That’s why he needs the Seventh Army to lead the charge. 

I could tell that he was determined on this front and nothing I could say would change his chosen strategy. 

We have to win. 

It’s not just the Seventh Army and me on the line. 

The fate of the entire demon race rides on our victory. 

The next morning—namely, this morning—I explained the gist of the strategy to the Seventh Army soldiers. 

These men and women all participated in the would-be rebel army led by their previous commander, Warkis. 

Since the rebellion was discovered, the Seventh Army has been treated poorly and resigned themselves to their current excruciating position. 

Their supplies are given the lowest priority out of all the armies, they don’t have adequate equipment, and some days there’s not even enough food to go around.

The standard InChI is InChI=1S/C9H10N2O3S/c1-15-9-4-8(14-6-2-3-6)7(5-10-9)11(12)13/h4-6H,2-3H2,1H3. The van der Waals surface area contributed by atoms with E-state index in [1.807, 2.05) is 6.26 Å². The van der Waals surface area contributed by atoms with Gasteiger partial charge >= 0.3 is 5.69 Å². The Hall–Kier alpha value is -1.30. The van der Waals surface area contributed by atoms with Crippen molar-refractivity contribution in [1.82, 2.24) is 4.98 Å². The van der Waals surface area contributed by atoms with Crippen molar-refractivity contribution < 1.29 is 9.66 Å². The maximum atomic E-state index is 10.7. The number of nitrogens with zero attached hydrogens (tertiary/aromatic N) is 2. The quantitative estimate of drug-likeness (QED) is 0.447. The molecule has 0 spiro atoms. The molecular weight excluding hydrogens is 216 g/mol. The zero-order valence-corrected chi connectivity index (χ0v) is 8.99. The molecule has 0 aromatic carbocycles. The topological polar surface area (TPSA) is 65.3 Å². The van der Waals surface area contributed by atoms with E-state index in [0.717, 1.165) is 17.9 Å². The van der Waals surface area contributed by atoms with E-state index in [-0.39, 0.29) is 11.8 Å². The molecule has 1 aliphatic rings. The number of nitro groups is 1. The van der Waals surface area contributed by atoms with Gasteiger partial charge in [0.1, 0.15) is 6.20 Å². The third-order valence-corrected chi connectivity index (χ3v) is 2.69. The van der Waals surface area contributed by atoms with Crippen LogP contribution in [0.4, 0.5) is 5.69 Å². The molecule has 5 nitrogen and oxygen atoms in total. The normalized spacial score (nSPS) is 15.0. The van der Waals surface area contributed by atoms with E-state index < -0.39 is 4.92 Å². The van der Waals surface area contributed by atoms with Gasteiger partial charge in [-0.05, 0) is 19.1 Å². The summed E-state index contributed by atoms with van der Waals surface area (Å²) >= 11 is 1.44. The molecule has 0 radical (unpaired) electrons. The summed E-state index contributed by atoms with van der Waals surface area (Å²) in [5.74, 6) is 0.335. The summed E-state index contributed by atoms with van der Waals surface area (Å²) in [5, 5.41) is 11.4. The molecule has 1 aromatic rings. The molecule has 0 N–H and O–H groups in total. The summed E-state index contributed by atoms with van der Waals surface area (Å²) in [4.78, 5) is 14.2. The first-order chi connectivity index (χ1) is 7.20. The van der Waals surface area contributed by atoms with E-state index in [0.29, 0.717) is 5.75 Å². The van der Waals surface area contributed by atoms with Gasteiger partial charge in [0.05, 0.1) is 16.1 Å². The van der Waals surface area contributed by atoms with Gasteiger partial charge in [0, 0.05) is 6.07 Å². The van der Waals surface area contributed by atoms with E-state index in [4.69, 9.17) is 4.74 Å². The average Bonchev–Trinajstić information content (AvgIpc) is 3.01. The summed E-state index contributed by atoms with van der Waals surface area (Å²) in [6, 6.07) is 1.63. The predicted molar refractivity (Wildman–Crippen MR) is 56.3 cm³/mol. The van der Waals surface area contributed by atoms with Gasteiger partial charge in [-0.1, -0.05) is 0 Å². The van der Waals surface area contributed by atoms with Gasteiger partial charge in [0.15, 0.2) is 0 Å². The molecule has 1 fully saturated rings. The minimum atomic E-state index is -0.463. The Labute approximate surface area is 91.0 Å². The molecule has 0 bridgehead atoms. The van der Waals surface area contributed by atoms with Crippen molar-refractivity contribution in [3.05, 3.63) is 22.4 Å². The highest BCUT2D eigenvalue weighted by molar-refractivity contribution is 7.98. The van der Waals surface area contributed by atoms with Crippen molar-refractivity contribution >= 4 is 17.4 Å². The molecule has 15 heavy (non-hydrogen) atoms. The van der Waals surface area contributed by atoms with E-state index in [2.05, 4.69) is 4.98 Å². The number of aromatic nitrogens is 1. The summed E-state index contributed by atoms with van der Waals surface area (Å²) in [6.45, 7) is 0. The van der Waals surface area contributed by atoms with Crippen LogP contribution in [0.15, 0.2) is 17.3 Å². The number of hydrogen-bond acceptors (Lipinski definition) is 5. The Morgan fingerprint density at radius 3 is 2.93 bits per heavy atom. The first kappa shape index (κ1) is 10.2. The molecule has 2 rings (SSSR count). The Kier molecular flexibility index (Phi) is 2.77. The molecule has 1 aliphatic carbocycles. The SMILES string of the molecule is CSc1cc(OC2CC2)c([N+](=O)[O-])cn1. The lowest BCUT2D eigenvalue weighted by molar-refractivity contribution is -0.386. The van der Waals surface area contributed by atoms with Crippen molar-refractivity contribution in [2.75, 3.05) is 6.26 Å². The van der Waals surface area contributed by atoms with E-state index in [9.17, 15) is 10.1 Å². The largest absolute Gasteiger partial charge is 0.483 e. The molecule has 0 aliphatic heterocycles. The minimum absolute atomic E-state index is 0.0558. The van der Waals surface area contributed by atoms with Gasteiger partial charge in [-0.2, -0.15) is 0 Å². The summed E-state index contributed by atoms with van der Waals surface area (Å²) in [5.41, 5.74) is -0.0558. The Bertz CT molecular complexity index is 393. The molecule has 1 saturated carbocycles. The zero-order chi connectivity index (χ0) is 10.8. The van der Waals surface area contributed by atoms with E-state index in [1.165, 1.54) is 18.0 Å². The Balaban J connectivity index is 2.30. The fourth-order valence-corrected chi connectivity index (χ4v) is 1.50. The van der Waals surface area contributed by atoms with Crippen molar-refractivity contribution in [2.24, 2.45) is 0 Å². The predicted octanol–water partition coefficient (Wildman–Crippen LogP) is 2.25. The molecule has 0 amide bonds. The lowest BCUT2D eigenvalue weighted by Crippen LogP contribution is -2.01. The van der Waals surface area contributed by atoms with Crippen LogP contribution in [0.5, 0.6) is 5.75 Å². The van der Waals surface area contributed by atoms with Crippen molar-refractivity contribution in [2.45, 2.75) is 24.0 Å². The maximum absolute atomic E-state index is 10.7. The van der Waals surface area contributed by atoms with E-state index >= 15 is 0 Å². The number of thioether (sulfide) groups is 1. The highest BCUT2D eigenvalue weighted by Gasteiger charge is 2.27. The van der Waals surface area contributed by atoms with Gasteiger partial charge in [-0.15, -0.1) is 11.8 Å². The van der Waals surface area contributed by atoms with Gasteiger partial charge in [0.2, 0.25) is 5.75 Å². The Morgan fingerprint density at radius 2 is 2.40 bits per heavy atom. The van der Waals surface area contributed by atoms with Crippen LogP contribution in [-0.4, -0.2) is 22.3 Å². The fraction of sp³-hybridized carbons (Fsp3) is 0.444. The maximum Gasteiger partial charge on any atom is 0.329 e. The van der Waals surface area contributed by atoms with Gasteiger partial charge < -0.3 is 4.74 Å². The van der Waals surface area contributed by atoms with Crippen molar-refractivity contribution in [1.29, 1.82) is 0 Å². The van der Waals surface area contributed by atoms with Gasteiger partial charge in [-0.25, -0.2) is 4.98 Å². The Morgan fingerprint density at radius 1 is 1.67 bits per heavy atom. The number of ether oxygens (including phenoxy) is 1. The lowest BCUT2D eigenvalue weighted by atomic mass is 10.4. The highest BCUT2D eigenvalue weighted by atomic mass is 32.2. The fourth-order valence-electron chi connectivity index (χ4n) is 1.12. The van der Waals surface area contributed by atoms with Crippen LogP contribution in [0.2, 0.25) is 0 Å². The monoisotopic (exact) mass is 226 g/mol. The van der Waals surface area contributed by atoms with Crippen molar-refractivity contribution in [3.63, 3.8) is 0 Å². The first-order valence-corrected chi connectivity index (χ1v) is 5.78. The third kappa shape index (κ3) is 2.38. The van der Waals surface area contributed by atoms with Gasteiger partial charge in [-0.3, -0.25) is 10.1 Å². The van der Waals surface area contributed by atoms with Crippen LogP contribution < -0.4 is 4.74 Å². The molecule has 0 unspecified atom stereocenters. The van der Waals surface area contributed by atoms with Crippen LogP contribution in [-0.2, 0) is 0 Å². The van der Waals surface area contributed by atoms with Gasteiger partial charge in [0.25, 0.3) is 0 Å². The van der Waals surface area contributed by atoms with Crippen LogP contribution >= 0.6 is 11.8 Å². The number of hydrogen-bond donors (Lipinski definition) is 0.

And now, their orders are basically “go out there and die.” 

There’s no way that doesn’t bother them. 

And yet… 

“If you say so, Chief.” 

The soldiers readily accepted their suicide mission. 

“We’ve all but died once already. Since we’re living on borrowed time, we at least want to do something useful before we die.” 

“It’s thanks to you that we’ve stayed alive this long, Chief. You saved our lives, so use them however you see fit.” 

“You guys…” 

They’re acting like I’ve done so much for them, but it ain’t all that. 

Most of these soldiers were incredibly faithful to Warkis. 

Plenty of ’em were ready to grab their weapons and die trying to avenge him. 

I calmed them down as best I could and punched their lights out when I had no other way to stop them. 

Sometimes I went around begging for food, borrowing what I could so that my soldiers could eat, and even went hunting monsters myself when things got desperate.